Corder doesn’t just stop at producing world-class radio, supporting local talent, and fighting for equality. His days are also spent writing articles for tech publications and when at play Corder is happiest on a football field surrounded by his teammates. “Soccer is my religion!” exclaims Corder who also admits to being passionate about all forms of sports.

One thing can be said about this incredible young talent; there is a lot more where this came from so sit back, relax and watch his star rise in more ways than one.

RUAN: It is no doubt that you are one of Cape Town’s most loved voices on Good hope FM’s Breakfast show! Not to mention the youngest presenter in our country to hold such a prestigious post. What has jour journey been like so far?

DAN: It has been wonderful. As I left studio today it dawned on me that I am fast approaching half a year on the show! I am shocked that is has flown by so quickly, but the fact that it has is a good sign. The listeners have been so kind and we have already created something quite special together.

RUAN: When did your love for radio start?

DAN: It took a few weeks of campus radio, but from the moment we did one dynamite show I was hooked! I fell so hard.

RUAN: What does it feel like being an award winning radio host?

DAN: Winning the award for best campus breakfast show was amazing, but getting a nomination for best radio innovation when I was working at the top level of the industry meant even more. Our work was validated even more because it was chosen from among all of the innovations that the best in the business had done that year.

RUAN: You are talented in the sense that you don’t just do radio but you have also directed and produced the documentart “LUISTER” what was that journey like?

DAN: That was the wildest time of my whole life so far. We never expected Luister to become so famous or have such an impact. We were thrilled when it had around 10 000 views after the first day that it was out. Suddenly, we were getting calls from the BBC, Associated Press, Reuters, Al Jazeera and more. We were in the centre of the world’s top story. It was surreal. By far the best part was that Luister contributed to meaningful policy change at Stellenbosch University that helped students.

RUAN: What was it like from weekend radio moving over to a breakfast show?

DAN: Weekday breakfast radio is a different game to any other show. I started on weekend breakfast, and moved through weekday brunch and weekday lunch too, before being offered weekday breakfast. All of those slots are challenging and exciting in their own ways, but weekday breakfast is the hardest, and the best. It requires a lot of self-belief and humility to take that step up.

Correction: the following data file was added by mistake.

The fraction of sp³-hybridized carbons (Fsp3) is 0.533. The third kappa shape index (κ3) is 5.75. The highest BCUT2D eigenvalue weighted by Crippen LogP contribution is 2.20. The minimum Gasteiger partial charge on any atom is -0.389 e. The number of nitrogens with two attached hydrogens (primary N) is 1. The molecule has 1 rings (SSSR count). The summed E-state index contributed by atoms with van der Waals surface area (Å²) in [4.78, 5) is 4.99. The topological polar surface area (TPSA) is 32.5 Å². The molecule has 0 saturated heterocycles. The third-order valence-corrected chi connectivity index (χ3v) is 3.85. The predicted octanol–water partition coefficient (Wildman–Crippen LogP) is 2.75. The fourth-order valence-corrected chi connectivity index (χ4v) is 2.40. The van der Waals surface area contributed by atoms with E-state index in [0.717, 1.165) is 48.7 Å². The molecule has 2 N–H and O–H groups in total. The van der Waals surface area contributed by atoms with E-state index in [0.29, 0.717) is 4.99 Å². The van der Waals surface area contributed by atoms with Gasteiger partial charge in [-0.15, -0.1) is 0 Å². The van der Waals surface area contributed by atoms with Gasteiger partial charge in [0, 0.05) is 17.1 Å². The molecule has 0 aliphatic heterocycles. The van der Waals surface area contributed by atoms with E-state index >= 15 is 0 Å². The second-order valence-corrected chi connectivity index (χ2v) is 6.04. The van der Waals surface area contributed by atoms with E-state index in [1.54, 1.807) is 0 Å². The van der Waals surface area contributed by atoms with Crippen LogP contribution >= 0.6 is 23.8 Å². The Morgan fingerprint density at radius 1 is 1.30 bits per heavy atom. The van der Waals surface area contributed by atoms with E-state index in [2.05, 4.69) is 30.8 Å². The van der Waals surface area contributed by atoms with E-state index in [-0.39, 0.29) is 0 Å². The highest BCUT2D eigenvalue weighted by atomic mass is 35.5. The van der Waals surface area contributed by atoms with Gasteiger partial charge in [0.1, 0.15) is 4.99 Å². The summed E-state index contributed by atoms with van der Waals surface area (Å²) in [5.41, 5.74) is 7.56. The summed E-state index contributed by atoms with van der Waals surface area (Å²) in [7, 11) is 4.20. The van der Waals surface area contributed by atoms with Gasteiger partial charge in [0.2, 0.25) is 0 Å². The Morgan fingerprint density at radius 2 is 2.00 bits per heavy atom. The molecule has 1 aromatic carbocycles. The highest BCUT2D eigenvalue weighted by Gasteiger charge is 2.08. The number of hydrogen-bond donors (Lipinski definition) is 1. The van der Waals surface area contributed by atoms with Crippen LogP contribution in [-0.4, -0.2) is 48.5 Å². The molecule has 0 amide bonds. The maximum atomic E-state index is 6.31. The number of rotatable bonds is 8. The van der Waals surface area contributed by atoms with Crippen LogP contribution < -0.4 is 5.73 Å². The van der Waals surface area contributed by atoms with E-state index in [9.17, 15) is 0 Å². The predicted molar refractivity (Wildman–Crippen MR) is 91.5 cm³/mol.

RUAN: What advice do you have for anyone aspiring to be a radio presenter especially our youth?

DAN: There is only one way to get good at radio. Get behind a mic, and spend hours and hours and hours there. That is simply the only way to get to a level of performance where, no matter what the situation, you will be good. Take advantage of the fantastic opportunities that campus and community radio stations afford new talent to develop and always be willing to sit with that mic.

RUAN: Are there any exciting things we can look forward to for the remaining of 2018?

DAN: Yes! But I can’t say what in public just yet. I cannot wait for September! Heritage Month is going to be amazing on the show. I’m so excited.

RUAN: Like most humans we are bound to make mistakes when we are live on radio. Do you have any embaresing moments you could share with us?

DAN: I can’t think of anything terrible that I did by accident. I have stunted my death on air before though, and did my next content feature from beyond the grave. I was on campus radio at the time. It was clearly and obviously a joke, but a prospective employer did not take it as one. In hindsight, I’m glad I didn’t end up at that station so maybe it was a blessing.

RUAN: If you could some up your life right now using a hashtag (#) what would it be and why?

DAN: #Jetlagged That’s what breakfast radio feels like. A constant state of jetlag. I’m operating in a different time zone.

RUAN: On which social media platforms can we continue to support and follow your on-going journey?

DAN: The twitters @DanCorderOnAir the instas @DanCorderOnAir the facebooks @DanCorderOnAir